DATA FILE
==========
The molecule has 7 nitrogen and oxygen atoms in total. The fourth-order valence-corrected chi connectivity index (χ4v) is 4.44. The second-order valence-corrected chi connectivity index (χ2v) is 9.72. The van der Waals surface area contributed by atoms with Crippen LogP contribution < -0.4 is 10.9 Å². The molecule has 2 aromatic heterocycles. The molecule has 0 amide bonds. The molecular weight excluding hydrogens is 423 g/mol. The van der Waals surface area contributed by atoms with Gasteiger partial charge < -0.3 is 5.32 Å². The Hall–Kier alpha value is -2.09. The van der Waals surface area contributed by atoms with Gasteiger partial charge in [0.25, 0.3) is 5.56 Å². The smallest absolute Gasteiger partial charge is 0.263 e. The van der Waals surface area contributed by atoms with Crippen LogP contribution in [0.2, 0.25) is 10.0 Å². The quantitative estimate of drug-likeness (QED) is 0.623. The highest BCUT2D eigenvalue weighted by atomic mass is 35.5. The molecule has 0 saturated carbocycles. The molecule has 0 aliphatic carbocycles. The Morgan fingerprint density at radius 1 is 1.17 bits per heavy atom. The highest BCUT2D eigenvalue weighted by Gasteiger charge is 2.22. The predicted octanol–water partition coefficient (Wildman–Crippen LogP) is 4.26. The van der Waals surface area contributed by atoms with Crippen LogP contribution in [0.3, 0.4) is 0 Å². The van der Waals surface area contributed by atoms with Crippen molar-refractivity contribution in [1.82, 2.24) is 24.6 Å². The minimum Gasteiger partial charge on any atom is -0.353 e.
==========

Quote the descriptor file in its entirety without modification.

The molecule has 7 nitrogen and oxygen atoms in total. The fourth-order valence-corrected chi connectivity index (χ4v) is 4.44. The second-order valence-corrected chi connectivity index (χ2v) is 9.72. The van der Waals surface area contributed by atoms with Crippen LogP contribution < -0.4 is 10.9 Å². The molecule has 2 aromatic heterocycles. The molecule has 0 amide bonds. The molecular weight excluding hydrogens is 423 g/mol. The van der Waals surface area contributed by atoms with Gasteiger partial charge < -0.3 is 5.32 Å². The Hall–Kier alpha value is -2.09. The van der Waals surface area contributed by atoms with Gasteiger partial charge in [0.25, 0.3) is 5.56 Å². The smallest absolute Gasteiger partial charge is 0.263 e. The van der Waals surface area contributed by atoms with Crippen LogP contribution in [0.2, 0.25) is 10.0 Å². The quantitative estimate of drug-likeness (QED) is 0.623. The highest BCUT2D eigenvalue weighted by atomic mass is 35.5. The molecule has 0 saturated carbocycles. The molecule has 0 aliphatic carbocycles. The Morgan fingerprint density at radius 1 is 1.17 bits per heavy atom. The highest BCUT2D eigenvalue weighted by Gasteiger charge is 2.22. The predicted octanol–water partition coefficient (Wildman–Crippen LogP) is 4.26. The van der Waals surface area contributed by atoms with Crippen LogP contribution in [0.3, 0.4) is 0 Å². The van der Waals surface area contributed by atoms with Crippen molar-refractivity contribution in [1.82, 2.24) is 24.6 Å². The minimum Gasteiger partial charge on any atom is -0.353 e.